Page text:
TRANSFORMATIVE ADJUDICATION AND THE PLACE OF ADMINISTRATIVE LAW IN SOUTH AFRICAN JURISPRUDENCE: ABSA BANK LIMITED v PUBLIC PROTECTOR
Keywords:administrative law, ‘transformative constitutionalism’, Absa Bank and Others v The Public Protector and Others, procedural fairness, transformative adjudication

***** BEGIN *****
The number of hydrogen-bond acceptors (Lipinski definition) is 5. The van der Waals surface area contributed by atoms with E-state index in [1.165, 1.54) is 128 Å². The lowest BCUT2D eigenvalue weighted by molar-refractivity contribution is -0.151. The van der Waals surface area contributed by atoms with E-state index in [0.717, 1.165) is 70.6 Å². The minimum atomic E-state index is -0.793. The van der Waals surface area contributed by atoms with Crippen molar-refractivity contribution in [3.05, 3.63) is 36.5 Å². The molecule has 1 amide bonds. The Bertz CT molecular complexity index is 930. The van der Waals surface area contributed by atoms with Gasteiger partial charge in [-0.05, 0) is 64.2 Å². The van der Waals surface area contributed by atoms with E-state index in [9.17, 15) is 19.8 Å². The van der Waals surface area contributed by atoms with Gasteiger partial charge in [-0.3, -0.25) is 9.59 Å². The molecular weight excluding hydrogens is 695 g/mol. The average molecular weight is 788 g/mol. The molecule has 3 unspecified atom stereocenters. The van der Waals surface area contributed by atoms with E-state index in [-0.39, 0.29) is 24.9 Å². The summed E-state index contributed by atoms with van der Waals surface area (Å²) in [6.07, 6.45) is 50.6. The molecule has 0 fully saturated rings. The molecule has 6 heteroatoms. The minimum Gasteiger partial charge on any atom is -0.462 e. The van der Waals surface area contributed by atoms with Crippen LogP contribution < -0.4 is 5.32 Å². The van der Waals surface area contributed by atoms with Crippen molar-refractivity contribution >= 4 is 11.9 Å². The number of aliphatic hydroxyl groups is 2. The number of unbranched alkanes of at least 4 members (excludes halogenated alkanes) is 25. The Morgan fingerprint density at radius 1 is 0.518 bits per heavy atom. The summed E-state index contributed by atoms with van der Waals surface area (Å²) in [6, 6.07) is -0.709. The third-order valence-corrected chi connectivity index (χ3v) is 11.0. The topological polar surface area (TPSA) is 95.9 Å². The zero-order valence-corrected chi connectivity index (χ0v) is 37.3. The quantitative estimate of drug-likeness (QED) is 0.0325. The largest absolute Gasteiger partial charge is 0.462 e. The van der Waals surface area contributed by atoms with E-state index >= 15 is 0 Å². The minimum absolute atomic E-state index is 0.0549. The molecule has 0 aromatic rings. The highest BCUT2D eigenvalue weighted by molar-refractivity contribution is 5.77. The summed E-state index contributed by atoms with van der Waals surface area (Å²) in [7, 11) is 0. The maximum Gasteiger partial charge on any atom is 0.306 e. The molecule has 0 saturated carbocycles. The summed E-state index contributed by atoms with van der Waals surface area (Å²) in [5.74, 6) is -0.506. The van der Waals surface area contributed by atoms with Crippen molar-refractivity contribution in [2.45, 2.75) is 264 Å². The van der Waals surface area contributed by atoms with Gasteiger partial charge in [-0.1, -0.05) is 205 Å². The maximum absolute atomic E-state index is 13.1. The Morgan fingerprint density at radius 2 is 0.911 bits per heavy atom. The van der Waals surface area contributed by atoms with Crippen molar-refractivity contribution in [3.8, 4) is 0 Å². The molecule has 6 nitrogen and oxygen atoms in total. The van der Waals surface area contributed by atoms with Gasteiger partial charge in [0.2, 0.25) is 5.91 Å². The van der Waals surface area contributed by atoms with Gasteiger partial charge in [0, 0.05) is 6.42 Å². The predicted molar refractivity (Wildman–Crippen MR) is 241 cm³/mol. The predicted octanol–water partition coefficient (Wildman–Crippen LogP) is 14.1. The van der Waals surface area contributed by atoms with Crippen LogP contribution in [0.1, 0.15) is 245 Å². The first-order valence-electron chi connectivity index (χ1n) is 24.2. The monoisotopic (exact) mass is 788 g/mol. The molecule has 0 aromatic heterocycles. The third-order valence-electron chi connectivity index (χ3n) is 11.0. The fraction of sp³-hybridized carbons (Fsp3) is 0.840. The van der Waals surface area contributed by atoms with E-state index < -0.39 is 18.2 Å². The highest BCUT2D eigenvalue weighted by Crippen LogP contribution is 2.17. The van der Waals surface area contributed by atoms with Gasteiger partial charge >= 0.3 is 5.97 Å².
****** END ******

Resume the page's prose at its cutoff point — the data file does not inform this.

The primary purpose of administrative law is to regulate the exercise of public power and the performance of public functions, which is informed by the constitutional principle of the rule of law.1 This paper argues that what underlies this objective in post-1994 mainstream transformation jurisprudence is a transformative approach in interpreting the Constitution,2 by which all exercises of power must be justified, including judicial interpretations.3 Klare coined this approach as ‘transformative constitutionalism’.4 This paper critically examines the decision in Absa Bank and Others v The Public Protector and Others (Absa case)5 concerning the High Court’s approach to adjudication in the administrative law and the role of a transformative constitutionalist approach to adjudication. The first part of this paper contains a brief exposition of the place of administrative law in the South African legal regime. In the second part of the paper, we provide a summary of the Absa case. We then provide a focussed discussion on procedural fairness as a cornerstone of good governance with respect to administrative conduct in the third section of the paper. The fourth part of the paper sets out what a transformative approach to adjudication is, including a discussion on how the Court in Absa dealt with the standard of fairness in relation to the Public Protector’s conduct from a transformative constitutionalist lens, on the one hand, and a critique on the Court’s application of the established principles of administrative law, on the other hand. Lastly, we conclude with recommendations in response to the Court’s seemingly split approach to transformative adjudication.